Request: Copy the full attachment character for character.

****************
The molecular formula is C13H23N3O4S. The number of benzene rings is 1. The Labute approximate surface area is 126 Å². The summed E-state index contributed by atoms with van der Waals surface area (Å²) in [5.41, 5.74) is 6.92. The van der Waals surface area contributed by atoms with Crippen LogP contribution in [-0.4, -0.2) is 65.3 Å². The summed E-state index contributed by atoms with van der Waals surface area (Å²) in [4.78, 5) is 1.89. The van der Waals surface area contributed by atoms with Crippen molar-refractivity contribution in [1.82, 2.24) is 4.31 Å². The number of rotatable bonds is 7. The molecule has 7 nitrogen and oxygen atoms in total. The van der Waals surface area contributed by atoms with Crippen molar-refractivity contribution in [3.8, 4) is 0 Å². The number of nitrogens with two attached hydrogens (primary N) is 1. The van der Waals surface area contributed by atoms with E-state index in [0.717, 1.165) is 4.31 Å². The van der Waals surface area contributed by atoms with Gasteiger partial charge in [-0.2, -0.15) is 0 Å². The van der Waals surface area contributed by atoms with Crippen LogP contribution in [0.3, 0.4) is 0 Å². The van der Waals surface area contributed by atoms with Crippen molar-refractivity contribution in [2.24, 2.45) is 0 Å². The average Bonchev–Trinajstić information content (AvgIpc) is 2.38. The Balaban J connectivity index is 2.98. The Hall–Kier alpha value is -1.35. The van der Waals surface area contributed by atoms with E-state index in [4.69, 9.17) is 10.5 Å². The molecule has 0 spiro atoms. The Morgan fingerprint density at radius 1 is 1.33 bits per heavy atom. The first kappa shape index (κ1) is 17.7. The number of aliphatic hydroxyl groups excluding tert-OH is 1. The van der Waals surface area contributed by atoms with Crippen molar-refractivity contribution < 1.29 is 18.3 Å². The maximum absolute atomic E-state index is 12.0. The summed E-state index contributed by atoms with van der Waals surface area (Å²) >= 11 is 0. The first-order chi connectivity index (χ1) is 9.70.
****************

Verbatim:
The molecular formula is C13H23N3O4S. The number of benzene rings is 1. The Labute approximate surface area is 126 Å². The summed E-state index contributed by atoms with van der Waals surface area (Å²) in [5.41, 5.74) is 6.92. The van der Waals surface area contributed by atoms with Crippen LogP contribution in [-0.4, -0.2) is 65.3 Å². The summed E-state index contributed by atoms with van der Waals surface area (Å²) in [4.78, 5) is 1.89. The van der Waals surface area contributed by atoms with Crippen molar-refractivity contribution in [1.82, 2.24) is 4.31 Å². The number of rotatable bonds is 7. The molecule has 7 nitrogen and oxygen atoms in total. The van der Waals surface area contributed by atoms with Crippen molar-refractivity contribution in [3.8, 4) is 0 Å². The number of nitrogens with two attached hydrogens (primary N) is 1. The van der Waals surface area contributed by atoms with E-state index in [0.717, 1.165) is 4.31 Å². The van der Waals surface area contributed by atoms with Gasteiger partial charge in [-0.2, -0.15) is 0 Å². The van der Waals surface area contributed by atoms with Crippen LogP contribution in [0.3, 0.4) is 0 Å². The van der Waals surface area contributed by atoms with Crippen molar-refractivity contribution in [2.24, 2.45) is 0 Å². The average Bonchev–Trinajstić information content (AvgIpc) is 2.38. The Balaban J connectivity index is 2.98. The Hall–Kier alpha value is -1.35. The van der Waals surface area contributed by atoms with E-state index in [4.69, 9.17) is 10.5 Å². The molecule has 0 spiro atoms. The Morgan fingerprint density at radius 1 is 1.33 bits per heavy atom. The first kappa shape index (κ1) is 17.7. The number of aliphatic hydroxyl groups excluding tert-OH is 1. The van der Waals surface area contributed by atoms with Crippen molar-refractivity contribution < 1.29 is 18.3 Å². The maximum absolute atomic E-state index is 12.0. The summed E-state index contributed by atoms with van der Waals surface area (Å²) >= 11 is 0. The first-order chi connectivity index (χ1) is 9.70.